Are your eyes itchy, red, or watery? Many people think that itchiness and redness happen because their eyes are dry, but it could be more than that. Itchy, red, watery eyes often occur because of eye allergies, which can stem from a variety of allergens: dust, pollen, mold, pet hair, etc. Some of these are avoidable, but most of them are not. When you cannot avoid exposure to allergens, allergy eye drops are the next best bet. Here are some of the best types of eye drops for allergies.
Antihistamine Eye Drops
Allergic reactions happen when your body mistakes a substance: dust, milk, peanuts, pollen, as an invader. Your body tries to stop this invader by releasing antibodies, which in turn release histamines that trigger allergic symptoms: congestion, inflammation, stomach problems, etc.
Antihistamine eye drops help to mitigate these symptoms by blocking the histamines. In this way, they can be used to relieve the redness and itchiness that stems from allergies. There are prescription antihistamine eye drops and over-the-counter antihistamine eye drops, the latter of which often come with a decongestant to help with redness. Some of the best ones we have found include Optivar, Emadine, Opcon – A, and Naphcon – A.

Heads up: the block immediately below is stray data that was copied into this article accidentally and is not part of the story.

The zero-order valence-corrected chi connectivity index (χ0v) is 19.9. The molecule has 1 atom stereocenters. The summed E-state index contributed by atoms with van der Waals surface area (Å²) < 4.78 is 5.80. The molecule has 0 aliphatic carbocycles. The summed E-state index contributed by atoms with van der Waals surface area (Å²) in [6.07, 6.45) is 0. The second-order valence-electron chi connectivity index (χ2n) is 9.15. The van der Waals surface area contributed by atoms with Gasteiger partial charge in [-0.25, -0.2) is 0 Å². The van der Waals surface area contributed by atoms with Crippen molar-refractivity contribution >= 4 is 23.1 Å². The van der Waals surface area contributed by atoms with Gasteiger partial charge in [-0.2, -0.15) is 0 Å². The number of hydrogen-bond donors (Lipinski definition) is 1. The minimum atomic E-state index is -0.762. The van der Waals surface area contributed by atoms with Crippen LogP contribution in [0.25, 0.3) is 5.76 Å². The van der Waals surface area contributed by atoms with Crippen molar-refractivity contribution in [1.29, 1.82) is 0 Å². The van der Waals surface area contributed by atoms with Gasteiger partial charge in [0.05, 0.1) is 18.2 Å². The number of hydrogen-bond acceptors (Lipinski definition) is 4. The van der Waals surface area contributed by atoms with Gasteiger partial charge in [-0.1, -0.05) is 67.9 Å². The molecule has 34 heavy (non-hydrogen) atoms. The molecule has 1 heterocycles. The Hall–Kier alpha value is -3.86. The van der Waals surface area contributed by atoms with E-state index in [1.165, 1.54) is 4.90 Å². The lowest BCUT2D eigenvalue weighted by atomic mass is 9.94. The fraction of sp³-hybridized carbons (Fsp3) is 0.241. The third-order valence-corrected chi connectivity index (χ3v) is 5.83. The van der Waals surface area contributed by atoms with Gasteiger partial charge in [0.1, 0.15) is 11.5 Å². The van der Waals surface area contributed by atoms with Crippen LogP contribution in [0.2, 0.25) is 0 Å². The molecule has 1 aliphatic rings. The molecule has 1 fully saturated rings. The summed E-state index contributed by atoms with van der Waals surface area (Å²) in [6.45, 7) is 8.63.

Decongestant Eye Drops
These eye drops are most helpful in reducing eye redness. Decongestant eye drops help to shrink the blood vessels in your eyes so you cannot see the redness, but they are not particularly helpful for your other symptoms. They are mostly sold over-the-counter, and include the active ingredient naphazoline. Common brands include Visine, Vasocon, Albalon, and others.
However, you have to be careful with decongestant eye drops, as you can form dependency on them over time if overused. If this happens, you may end up with red eyes when you don’t use the drops, which can end up being uncomfortable.
Artificial Tears & Lubricating Eye Drops
This is probably the best type of eye drop to start out with if you are not used to using eye drops. Artificial tears don’t nullify or reverse the process of an allergic reaction – they simply wash away whatever allergen or irritant is affecting your eyes in the first place. If you put them in the fridge before using them, it’s like an instant cold compress for your eyes! These are especially helpful if you use them before bed, and can be found over-the-counter or online.
If you continue to experience itchiness, redness, and watery eyes while using allergy eye drops, you might be suffering from a different problem. Itchy, red, and watery eyes can also be caused by pink eye, dry eye, or you could be overwearing your contacts. To avoid irritation, make sure you wear high quality contacts from places like Simple Contacts, and that you only wear contacts for as long as you are supposed to – never longer! Taking care of your eyes is an important part of your overall health, and should be taken very seriously.